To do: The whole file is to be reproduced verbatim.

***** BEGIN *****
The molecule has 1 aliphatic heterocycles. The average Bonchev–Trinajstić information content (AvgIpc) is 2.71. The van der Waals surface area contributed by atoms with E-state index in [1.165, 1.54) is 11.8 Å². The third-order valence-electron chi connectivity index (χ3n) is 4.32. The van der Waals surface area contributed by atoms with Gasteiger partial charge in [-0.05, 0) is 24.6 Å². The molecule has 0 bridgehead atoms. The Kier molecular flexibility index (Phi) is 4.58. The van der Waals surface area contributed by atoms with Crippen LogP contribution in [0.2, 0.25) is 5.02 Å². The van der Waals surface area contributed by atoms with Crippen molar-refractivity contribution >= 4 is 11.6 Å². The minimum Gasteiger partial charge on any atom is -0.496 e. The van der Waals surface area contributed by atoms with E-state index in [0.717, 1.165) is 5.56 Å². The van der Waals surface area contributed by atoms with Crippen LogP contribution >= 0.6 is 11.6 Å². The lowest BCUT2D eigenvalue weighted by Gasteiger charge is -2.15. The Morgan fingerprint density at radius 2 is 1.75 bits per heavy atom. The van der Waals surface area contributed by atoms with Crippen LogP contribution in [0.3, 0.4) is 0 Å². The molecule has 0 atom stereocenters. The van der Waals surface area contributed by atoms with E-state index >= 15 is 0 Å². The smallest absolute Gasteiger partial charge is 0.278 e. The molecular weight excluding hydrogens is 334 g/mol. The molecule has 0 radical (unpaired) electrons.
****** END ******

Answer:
The molecule has 1 aliphatic heterocycles. The average Bonchev–Trinajstić information content (AvgIpc) is 2.71. The van der Waals surface area contributed by atoms with E-state index in [1.165, 1.54) is 11.8 Å². The third-order valence-electron chi connectivity index (χ3n) is 4.32. The van der Waals surface area contributed by atoms with Gasteiger partial charge in [-0.05, 0) is 24.6 Å². The molecule has 0 bridgehead atoms. The Kier molecular flexibility index (Phi) is 4.58. The van der Waals surface area contributed by atoms with Crippen LogP contribution in [0.2, 0.25) is 5.02 Å². The van der Waals surface area contributed by atoms with Crippen molar-refractivity contribution >= 4 is 11.6 Å². The minimum Gasteiger partial charge on any atom is -0.496 e. The van der Waals surface area contributed by atoms with E-state index in [0.717, 1.165) is 5.56 Å². The van der Waals surface area contributed by atoms with Crippen LogP contribution >= 0.6 is 11.6 Å². The lowest BCUT2D eigenvalue weighted by Gasteiger charge is -2.15. The Morgan fingerprint density at radius 2 is 1.75 bits per heavy atom. The van der Waals surface area contributed by atoms with Crippen LogP contribution in [0.3, 0.4) is 0 Å². The molecule has 0 atom stereocenters. The van der Waals surface area contributed by atoms with E-state index >= 15 is 0 Å². The smallest absolute Gasteiger partial charge is 0.278 e. The molecular weight excluding hydrogens is 334 g/mol. The molecule has 0 radical (unpaired) electrons.